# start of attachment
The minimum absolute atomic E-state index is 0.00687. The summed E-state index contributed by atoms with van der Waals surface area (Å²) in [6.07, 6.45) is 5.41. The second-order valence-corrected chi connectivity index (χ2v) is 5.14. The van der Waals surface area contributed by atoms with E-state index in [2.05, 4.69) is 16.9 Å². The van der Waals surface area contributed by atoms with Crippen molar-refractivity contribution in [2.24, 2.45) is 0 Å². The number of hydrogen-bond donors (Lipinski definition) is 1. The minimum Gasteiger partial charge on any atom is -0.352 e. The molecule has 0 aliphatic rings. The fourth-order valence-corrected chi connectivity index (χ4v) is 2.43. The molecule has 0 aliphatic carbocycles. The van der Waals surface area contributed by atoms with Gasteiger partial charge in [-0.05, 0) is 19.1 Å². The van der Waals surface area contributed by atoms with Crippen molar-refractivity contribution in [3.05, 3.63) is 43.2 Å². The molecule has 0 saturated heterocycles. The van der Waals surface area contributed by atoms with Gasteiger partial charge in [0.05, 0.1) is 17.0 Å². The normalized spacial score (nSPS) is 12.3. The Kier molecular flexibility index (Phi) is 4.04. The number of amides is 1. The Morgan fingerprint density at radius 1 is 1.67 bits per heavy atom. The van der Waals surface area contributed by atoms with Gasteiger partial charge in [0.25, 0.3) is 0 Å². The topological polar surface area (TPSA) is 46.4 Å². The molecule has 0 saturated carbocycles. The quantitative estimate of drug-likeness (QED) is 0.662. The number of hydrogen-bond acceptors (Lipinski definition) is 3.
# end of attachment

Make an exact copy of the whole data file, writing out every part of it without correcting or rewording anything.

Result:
The minimum absolute atomic E-state index is 0.00687. The summed E-state index contributed by atoms with van der Waals surface area (Å²) in [6.07, 6.45) is 5.41. The second-order valence-corrected chi connectivity index (χ2v) is 5.14. The van der Waals surface area contributed by atoms with E-state index in [2.05, 4.69) is 16.9 Å². The van der Waals surface area contributed by atoms with Crippen molar-refractivity contribution in [2.24, 2.45) is 0 Å². The number of hydrogen-bond donors (Lipinski definition) is 1. The minimum Gasteiger partial charge on any atom is -0.352 e. The molecule has 0 aliphatic rings. The fourth-order valence-corrected chi connectivity index (χ4v) is 2.43. The molecule has 0 aliphatic carbocycles. The van der Waals surface area contributed by atoms with Gasteiger partial charge in [-0.05, 0) is 19.1 Å². The van der Waals surface area contributed by atoms with Crippen molar-refractivity contribution in [3.05, 3.63) is 43.2 Å². The molecule has 0 saturated heterocycles. The van der Waals surface area contributed by atoms with Gasteiger partial charge in [0.05, 0.1) is 17.0 Å². The normalized spacial score (nSPS) is 12.3. The Kier molecular flexibility index (Phi) is 4.04. The number of amides is 1. The Morgan fingerprint density at radius 1 is 1.67 bits per heavy atom. The van der Waals surface area contributed by atoms with Gasteiger partial charge in [0.25, 0.3) is 0 Å². The topological polar surface area (TPSA) is 46.4 Å². The molecule has 0 saturated carbocycles. The quantitative estimate of drug-likeness (QED) is 0.662. The number of hydrogen-bond acceptors (Lipinski definition) is 3.